Like a lot of institutions for higher learning Creighton University in Omaha, Neb. offers students, faculty, and staff various international outreach opportuntiees that follow under service learning immersion trips. Some of Creighton’s most enduring such programs operate through its Institute for Latin American Concern or ILAC, which focuses on the Dominican Republic. The following story I wrote a few years ago for El Perico newspaper provides a primer on some of the experiences available to the Creighton community there and the give back participants engage in with the native population.
Institute for Latin American Concern at Creighton has Dominican Focus
©by Leo Adam Biga
Originally appeared in El Perico
In the mid-1970s a pair of Cuban exiles
who became Jesuit priests
assigned to Creighton University
saw a need to increase North American awareness of developing nations in the region. Revs. Ernesto Fernandez-Travieso and Narciso Sanchez-Medio formed the Institute for Latin American Concern.
The program originally focused on raising consciousness through immersion experiences in the Dominican Republic
, a nation of physical beauty and abject poverty. As ILAC’s evolved, its mission has, too. Creighton students and professionals venture there to provide medical-health services and to engage in cross-cultural exchanges.
Creighton annually sends 500 volunteers. Teams of medical surgeons, dentists, specialists, ophthalmologists, nurses, pharmacists, physical and occupational therapists and students visit different times of the year. A water quality control team and a law team also go. Area high school students visit, too. The groups vary in size.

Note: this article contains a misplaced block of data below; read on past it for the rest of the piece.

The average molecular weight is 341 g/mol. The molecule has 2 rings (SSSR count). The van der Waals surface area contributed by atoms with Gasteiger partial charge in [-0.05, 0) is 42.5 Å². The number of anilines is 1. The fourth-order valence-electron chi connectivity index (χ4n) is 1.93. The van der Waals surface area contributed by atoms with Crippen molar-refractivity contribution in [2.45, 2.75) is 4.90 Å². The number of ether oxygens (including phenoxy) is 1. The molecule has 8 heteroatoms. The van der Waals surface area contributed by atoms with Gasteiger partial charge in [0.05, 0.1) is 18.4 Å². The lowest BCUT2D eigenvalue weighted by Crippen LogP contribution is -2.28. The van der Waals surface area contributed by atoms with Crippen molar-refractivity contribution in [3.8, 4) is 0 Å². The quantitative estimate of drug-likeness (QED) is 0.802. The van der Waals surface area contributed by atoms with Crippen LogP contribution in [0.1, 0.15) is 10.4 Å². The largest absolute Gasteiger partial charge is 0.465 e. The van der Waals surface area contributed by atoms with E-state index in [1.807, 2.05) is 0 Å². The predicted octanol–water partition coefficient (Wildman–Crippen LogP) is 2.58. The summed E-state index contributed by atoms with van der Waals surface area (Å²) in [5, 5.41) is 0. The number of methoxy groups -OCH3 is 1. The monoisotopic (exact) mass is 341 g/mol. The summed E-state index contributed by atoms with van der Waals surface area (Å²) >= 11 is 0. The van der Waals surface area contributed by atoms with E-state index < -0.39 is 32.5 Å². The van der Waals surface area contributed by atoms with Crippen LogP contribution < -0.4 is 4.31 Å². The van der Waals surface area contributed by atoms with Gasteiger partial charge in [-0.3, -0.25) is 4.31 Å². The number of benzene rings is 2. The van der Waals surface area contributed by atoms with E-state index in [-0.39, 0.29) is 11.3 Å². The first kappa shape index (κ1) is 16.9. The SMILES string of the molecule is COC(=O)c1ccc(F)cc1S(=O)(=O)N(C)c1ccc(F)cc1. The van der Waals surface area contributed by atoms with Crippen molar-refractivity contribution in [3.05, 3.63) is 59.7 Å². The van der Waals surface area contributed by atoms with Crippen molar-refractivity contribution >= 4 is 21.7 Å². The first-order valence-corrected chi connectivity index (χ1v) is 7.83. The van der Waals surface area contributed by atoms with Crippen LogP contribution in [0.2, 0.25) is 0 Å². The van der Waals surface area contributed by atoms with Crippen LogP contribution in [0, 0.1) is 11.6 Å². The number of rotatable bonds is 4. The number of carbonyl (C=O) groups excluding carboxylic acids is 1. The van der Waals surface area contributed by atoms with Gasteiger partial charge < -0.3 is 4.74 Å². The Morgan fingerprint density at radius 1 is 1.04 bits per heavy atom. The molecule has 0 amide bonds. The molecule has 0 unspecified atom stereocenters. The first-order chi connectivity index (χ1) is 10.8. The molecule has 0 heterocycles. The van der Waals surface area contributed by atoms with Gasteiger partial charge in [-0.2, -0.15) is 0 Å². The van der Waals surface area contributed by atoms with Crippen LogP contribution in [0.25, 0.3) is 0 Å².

Creighton physical therapy program director Julie Ekstrum said the trips offer “a profound experience. Personally, I can’t help but be impacted by the amazingly generous and warm people. Professionally, it challenges me to think more creatively about how I do physical therapy and care for people by making do with fewer resources.”
Ekstrum has been to the D.R. eight times.
Holly Fuller, ILAC director at Creighton, first went to the D.R. as an undergrad.
“I just absolutely fell in love with the experience, the sense of community, and the friendliness and willingness of the people to be open and to take you into their family,” said Fuller, who now spends three months a year there. “It’s very rarely I feel lonely — there’s too much going on.”
Fuller said she applied for her present job in response to “a calling” she felt to address the needs of people beset by unemployment, chronic disease and subsistence living. “I just can’t imagine sitting around hoping that somebody else is going to fix it.”
Over time, ILAC’s presence in that poor Caribbean island
nation that shares the same land mass as Haiti has increased. The ILAC center, La Mision, near Santiago in the northern reaches, has been built-up into a complex housing clinics that serve rural campos residents. ILAC clinics also operate in remote mountainous territories.
A major thrust is educating Dominicans
about preventative care. Village leaders are trained to conduct basic screenings.